Subject: Re: Greg Woods - please fix your mailer!
To: None <current-users@NetBSD.ORG>
From: Bill Studenmund <firstname.lastname@example.org>
Date: 07/06/1998 20:39:53
[obviously I can't respond directly :-]
On Mon, 6 Jul 1998, Greg A. Woods wrote:
> [ On Mon, July 6, 1998 at 20:41:21 (-0500), email@example.com wrote: ]
> > Subject: Re: Greg Woods - please fix your mailer!
> > In message <firstname.lastname@example.org>, David Maxwell writes:
> > >The RFCs specifically state that an MTA MUST NOT accept a message unless
> > >it can guarantee being able to return error messages. By using a From: address
> > >with a host portion which has no MX, the mailer cannot be assured of its
> > >ability to return errors.
> Well, as far as I know the RFCs aren't terribly specific either way on
> the exact requirements of the SMTP envelope sender address. However
> David's conclusion is entirely correct. RFC1123 section 5.3.3 is very
> specific about what lengths a receiving SMTP host must go to ensure that
> it will not lose a message regardless of whether or not it can be
> delivered. This means it must ensure that the sender address is valid
> so that, as David says, errors can be reliably returned. The only two
> ways I know to ensure in real time that an address is valid are to
> either assume it will be so because an MX record exists for the domain
> in question, or to actually try connecting to the sending host's SMTP
> port and VRFY or EXPN the sender address. The latter is still too
> expensive and unreliable and the former is far better than nothing.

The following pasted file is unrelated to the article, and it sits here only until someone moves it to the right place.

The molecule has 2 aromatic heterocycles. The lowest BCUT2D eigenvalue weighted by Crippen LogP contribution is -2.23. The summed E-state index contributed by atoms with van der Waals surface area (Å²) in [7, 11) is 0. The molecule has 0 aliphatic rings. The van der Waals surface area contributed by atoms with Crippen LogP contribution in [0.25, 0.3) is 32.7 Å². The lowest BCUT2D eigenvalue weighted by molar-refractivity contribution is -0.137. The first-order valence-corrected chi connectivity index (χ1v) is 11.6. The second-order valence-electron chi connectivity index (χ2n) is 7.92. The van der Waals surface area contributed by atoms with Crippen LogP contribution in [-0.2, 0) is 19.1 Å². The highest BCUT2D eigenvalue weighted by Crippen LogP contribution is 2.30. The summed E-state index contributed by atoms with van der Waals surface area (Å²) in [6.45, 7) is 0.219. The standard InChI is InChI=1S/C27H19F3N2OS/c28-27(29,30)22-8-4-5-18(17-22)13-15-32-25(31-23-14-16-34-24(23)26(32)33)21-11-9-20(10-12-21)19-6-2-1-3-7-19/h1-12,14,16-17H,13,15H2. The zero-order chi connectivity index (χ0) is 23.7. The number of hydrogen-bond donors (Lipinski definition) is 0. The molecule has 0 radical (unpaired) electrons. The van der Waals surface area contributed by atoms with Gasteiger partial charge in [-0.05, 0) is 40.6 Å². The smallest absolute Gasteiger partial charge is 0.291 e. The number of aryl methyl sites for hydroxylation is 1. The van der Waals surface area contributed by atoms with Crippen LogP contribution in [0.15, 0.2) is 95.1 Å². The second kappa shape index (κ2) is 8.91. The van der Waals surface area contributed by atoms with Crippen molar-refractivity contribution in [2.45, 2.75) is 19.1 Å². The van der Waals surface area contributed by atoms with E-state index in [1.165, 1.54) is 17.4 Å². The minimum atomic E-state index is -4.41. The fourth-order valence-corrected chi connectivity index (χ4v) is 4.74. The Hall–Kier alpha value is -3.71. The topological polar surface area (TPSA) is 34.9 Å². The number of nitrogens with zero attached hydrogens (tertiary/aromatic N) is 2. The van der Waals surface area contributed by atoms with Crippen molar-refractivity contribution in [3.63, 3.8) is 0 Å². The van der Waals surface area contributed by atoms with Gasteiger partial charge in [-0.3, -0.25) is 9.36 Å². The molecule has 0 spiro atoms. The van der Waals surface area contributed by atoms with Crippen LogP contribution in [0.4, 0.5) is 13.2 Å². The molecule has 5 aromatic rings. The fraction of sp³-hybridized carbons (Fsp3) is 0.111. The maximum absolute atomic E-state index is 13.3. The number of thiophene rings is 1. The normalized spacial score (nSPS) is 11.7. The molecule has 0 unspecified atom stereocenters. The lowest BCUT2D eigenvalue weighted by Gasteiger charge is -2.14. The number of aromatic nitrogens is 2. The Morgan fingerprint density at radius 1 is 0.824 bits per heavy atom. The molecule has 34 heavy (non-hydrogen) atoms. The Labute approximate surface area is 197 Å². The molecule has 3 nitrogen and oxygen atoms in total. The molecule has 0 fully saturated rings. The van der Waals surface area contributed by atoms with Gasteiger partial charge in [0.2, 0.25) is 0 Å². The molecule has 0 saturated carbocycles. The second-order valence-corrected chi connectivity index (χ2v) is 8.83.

> If you folks will pay attention to the world around you I think you'll
> find that my site, and other modern smail sites, are far from the only
> sites and mailers that are enforcing sender address verification even to
> the limit of requiring a valid MX for the sender address domain.
Address verification via DNS is good...
> BTW, there's little or no benefit for spam prevention in this
> verification. Spammers are free to use the required "empty" return
> address ("<>") and many are learning to do so. (Of course those that
> aren't smart enough to realize this will inevitably use an invalid
> sender address because they've got this strange ego thing about making
> up bogus addresses.)
> > I was under the impression that the official behavior was to use the A record
> > as an MX if there isn't an MX listed.
> There's a *HUGE* difference between being a "sending SMTP" host and a
> "receving" one....
> Even this requirement from RFC974 (and re-enforced by RFC1123) requiring
> support for sending to hosts with only 'A' records should have been
> eliminated a decade ago. Such nonsense is absolutely barbaric.
Why? Why do I have to have two entries (MX and A) for a host, if that host
is perfectly capable of receiving its own mail?
I like the idea of verifying the DNS entry for a host, but why reject the
case when you get no MX and an A? You are in a position to send back an
error message (well, as good a position as you are with an MX record). ??